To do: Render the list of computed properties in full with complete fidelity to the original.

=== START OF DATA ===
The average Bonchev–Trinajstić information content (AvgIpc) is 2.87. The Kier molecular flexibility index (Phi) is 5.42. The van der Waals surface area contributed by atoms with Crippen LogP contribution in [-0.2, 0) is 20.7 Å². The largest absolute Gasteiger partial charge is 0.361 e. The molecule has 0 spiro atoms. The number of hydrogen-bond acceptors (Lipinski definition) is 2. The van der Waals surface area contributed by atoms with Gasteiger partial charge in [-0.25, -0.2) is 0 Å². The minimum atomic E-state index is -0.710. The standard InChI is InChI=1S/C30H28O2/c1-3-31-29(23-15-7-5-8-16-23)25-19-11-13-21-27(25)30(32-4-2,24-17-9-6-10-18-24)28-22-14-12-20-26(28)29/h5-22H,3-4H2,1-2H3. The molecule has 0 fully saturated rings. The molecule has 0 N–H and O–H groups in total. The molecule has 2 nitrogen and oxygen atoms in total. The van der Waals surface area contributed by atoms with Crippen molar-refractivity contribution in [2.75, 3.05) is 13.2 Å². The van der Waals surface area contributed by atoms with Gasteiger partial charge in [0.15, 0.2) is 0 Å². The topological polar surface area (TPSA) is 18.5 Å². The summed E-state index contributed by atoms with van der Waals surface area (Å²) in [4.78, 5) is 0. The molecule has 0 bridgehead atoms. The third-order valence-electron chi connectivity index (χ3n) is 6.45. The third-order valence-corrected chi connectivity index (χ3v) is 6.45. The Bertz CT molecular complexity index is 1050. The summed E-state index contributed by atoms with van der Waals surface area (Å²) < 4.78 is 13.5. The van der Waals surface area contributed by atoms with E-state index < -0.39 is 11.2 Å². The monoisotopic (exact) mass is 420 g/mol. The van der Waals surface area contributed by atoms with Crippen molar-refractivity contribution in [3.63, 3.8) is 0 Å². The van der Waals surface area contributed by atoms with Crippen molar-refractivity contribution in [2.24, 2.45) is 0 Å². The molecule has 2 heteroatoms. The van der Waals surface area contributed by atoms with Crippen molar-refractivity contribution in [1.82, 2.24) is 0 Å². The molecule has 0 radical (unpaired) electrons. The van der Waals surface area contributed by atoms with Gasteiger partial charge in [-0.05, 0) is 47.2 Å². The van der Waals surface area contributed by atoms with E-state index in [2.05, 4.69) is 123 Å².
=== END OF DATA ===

The average Bonchev–Trinajstić information content (AvgIpc) is 2.87. The Kier molecular flexibility index (Phi) is 5.42. The van der Waals surface area contributed by atoms with Crippen LogP contribution in [-0.2, 0) is 20.7 Å². The largest absolute Gasteiger partial charge is 0.361 e. The molecule has 0 spiro atoms. The number of hydrogen-bond acceptors (Lipinski definition) is 2. The van der Waals surface area contributed by atoms with Gasteiger partial charge in [-0.25, -0.2) is 0 Å². The minimum atomic E-state index is -0.710. The standard InChI is InChI=1S/C30H28O2/c1-3-31-29(23-15-7-5-8-16-23)25-19-11-13-21-27(25)30(32-4-2,24-17-9-6-10-18-24)28-22-14-12-20-26(28)29/h5-22H,3-4H2,1-2H3. The molecule has 0 fully saturated rings. The molecule has 0 N–H and O–H groups in total. The molecule has 2 nitrogen and oxygen atoms in total. The van der Waals surface area contributed by atoms with Crippen molar-refractivity contribution in [2.75, 3.05) is 13.2 Å². The van der Waals surface area contributed by atoms with Gasteiger partial charge in [0.15, 0.2) is 0 Å². The topological polar surface area (TPSA) is 18.5 Å². The summed E-state index contributed by atoms with van der Waals surface area (Å²) in [4.78, 5) is 0. The molecule has 0 bridgehead atoms. The third-order valence-electron chi connectivity index (χ3n) is 6.45. The third-order valence-corrected chi connectivity index (χ3v) is 6.45. The Bertz CT molecular complexity index is 1050. The summed E-state index contributed by atoms with van der Waals surface area (Å²) < 4.78 is 13.5. The van der Waals surface area contributed by atoms with E-state index < -0.39 is 11.2 Å². The monoisotopic (exact) mass is 420 g/mol. The van der Waals surface area contributed by atoms with Crippen molar-refractivity contribution in [3.63, 3.8) is 0 Å². The van der Waals surface area contributed by atoms with Crippen molar-refractivity contribution in [2.24, 2.45) is 0 Å². The molecule has 2 heteroatoms. The van der Waals surface area contributed by atoms with Crippen molar-refractivity contribution in [1.82, 2.24) is 0 Å². The molecule has 0 radical (unpaired) electrons. The van der Waals surface area contributed by atoms with Gasteiger partial charge in [-0.05, 0) is 47.2 Å². The van der Waals surface area contributed by atoms with E-state index in [2.05, 4.69) is 123 Å².